Progress without humanity means nothing

Chung Ju-yung has always been very interested in the welfare of his countrymen. In 1977, he founded the Asan Foundation to support people in unequal status. He invested half of his stake in Hyundai. Another act, stemming from his desire to help, was the sophisticated “tanker” method. He sank a retired tanker to enlarge the rice field in Sosan. The result was a reclamation project, which is still one of the largest in Korea. Chung Ju-yung has always wanted to enhance his country’s reputation. Therefore, in 1981, he became a member of the committee, which ran for the Olympic Games. In the next seven years, he did everything in his power to do so, and even spent a fairly large portion of his wealth to ensure Olympic Games take place in Seoul in 1988. Chung Ju-yung donated many gifts, but one of them stands out: Chung Ju-yung, in his youth, used the money his father had received from selling one cow to escape from his village in North Korea to Seoul. 55 years later, the founder of Hyudai made sure that 1001 cows were sent across the border to North Korea, with one extra cow repaying his father. He did this because if one cow brought him so good, then one could imagine what 1001 cows could do for the people of North Korea.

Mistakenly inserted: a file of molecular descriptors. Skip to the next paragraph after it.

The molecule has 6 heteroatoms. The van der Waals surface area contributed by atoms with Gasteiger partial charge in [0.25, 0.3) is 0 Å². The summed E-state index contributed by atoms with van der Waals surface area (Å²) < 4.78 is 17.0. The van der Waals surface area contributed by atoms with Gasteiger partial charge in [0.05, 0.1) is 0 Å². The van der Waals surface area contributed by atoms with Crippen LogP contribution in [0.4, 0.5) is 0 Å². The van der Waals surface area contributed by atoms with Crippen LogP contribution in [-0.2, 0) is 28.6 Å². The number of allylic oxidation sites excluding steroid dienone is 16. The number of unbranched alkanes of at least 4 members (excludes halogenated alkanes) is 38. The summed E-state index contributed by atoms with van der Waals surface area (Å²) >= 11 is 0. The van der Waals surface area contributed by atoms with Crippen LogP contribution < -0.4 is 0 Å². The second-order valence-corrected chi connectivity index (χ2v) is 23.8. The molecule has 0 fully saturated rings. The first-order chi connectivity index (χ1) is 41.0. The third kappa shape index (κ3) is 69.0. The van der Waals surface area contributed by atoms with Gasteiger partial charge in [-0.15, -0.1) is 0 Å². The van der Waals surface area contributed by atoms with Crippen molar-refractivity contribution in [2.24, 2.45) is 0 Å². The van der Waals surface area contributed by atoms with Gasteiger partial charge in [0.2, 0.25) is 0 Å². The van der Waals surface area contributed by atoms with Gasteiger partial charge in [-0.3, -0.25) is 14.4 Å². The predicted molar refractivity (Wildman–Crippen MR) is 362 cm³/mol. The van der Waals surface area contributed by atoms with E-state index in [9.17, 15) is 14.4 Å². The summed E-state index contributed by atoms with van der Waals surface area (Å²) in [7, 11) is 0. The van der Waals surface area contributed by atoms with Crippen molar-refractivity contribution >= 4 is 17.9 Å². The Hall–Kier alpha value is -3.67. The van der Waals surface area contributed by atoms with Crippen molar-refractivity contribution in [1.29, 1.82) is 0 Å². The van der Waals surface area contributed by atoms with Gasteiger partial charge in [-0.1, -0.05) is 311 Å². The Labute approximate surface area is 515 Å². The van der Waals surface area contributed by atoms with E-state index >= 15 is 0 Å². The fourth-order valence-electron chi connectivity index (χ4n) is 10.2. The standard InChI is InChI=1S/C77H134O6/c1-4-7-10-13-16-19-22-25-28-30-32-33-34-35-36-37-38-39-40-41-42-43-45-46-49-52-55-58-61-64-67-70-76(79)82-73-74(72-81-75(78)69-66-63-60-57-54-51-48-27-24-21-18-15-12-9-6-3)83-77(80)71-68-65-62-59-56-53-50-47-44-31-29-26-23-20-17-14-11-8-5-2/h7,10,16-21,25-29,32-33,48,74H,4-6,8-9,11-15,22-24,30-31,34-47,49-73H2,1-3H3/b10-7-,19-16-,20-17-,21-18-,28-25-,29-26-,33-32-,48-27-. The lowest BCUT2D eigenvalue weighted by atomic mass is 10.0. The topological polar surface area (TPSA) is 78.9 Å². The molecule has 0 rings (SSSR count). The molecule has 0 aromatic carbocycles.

Progress knows no limits

“My parents worked very hard from early morning to late night, and yet they were still poor. I decided to help my family and my compatriots to prosper. ” Chung Ju-yung, founder of Hyundai Motor Group

 

Chng Ju-yung had this vision from his youth. The journey to realise this vision led him from a manual worker to the founder of the Hyundai Group. There were never limits to Chung Ju-yung. He has always worked tirelessly to explore new possibilities, showing to those around him again and again that “goals without limits” are possible.

In 2019, Hyundai ranked well in the Fortune 500. But our real success is to push the boundaries in our industry continuously. From a relative newcomer we have become a leader in the development of alternative drives and other areas. At the end of Chung’s career, his dream of contributing to his country’s development has finally become a reality. In 1996, Korea was officially classified as a developed country.

In record time, it has changed from an unknown and underdeveloped country into a economically booming nation. Koreans began to prosper and their country is making rapid progress. Today, Hyundai embodies its founder philosophy and strives to continue intensive development with unrivalled courage.

 

We are moving forward

You may be wondering what will be Hyundai’s next step?

We demonstrate here that Hyundai does not know the boundaries of one industry and follows the path of unlimited thinking. Since the construction of bridges, we have proceeded to the construction of roads and the production of ships and cars. And we went hand in hand with the development of our company in the reconstruction and development of Korea. From humble beginnings, we have come to the most advanced mobility embodied in Nexo,

the second generation of Hyundai’s pioneering hydrogen fuel cell technology.

Hyundai’s goal is to produce 500,000 fuel cell cars by 2030 to launch a new era of mobility and pave the way for further progress.

We have come a long way, but we are still not at the finish line.

WE ARE MOVING FORWARD.